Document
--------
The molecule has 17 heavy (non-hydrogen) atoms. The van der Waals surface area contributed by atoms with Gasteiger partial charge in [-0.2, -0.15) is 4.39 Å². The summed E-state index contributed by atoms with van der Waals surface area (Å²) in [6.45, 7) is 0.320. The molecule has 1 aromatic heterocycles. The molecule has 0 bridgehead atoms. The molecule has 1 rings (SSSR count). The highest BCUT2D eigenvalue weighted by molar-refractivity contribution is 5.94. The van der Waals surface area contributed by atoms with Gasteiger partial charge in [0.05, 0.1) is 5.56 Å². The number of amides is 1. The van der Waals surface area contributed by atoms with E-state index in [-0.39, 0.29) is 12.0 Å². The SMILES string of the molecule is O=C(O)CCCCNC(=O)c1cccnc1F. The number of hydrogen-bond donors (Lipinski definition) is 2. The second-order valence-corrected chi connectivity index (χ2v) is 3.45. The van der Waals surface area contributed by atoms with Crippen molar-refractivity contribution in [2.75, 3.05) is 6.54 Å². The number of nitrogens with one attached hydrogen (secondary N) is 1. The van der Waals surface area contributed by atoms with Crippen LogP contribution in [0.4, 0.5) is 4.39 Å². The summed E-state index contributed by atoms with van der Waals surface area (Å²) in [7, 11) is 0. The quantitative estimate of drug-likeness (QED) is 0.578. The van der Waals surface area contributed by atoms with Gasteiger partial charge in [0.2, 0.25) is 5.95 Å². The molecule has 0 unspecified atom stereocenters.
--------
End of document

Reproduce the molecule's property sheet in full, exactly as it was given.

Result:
The molecule has 17 heavy (non-hydrogen) atoms. The van der Waals surface area contributed by atoms with Gasteiger partial charge in [-0.2, -0.15) is 4.39 Å². The summed E-state index contributed by atoms with van der Waals surface area (Å²) in [6.45, 7) is 0.320. The molecule has 1 aromatic heterocycles. The molecule has 0 bridgehead atoms. The molecule has 1 rings (SSSR count). The highest BCUT2D eigenvalue weighted by molar-refractivity contribution is 5.94. The van der Waals surface area contributed by atoms with Gasteiger partial charge in [0.05, 0.1) is 5.56 Å². The number of amides is 1. The van der Waals surface area contributed by atoms with E-state index in [-0.39, 0.29) is 12.0 Å². The SMILES string of the molecule is O=C(O)CCCCNC(=O)c1cccnc1F. The number of hydrogen-bond donors (Lipinski definition) is 2. The second-order valence-corrected chi connectivity index (χ2v) is 3.45. The van der Waals surface area contributed by atoms with Crippen molar-refractivity contribution in [2.75, 3.05) is 6.54 Å². The number of nitrogens with one attached hydrogen (secondary N) is 1. The van der Waals surface area contributed by atoms with Crippen LogP contribution in [0.4, 0.5) is 4.39 Å². The summed E-state index contributed by atoms with van der Waals surface area (Å²) in [7, 11) is 0. The quantitative estimate of drug-likeness (QED) is 0.578. The van der Waals surface area contributed by atoms with Gasteiger partial charge in [0.2, 0.25) is 5.95 Å². The molecule has 0 unspecified atom stereocenters.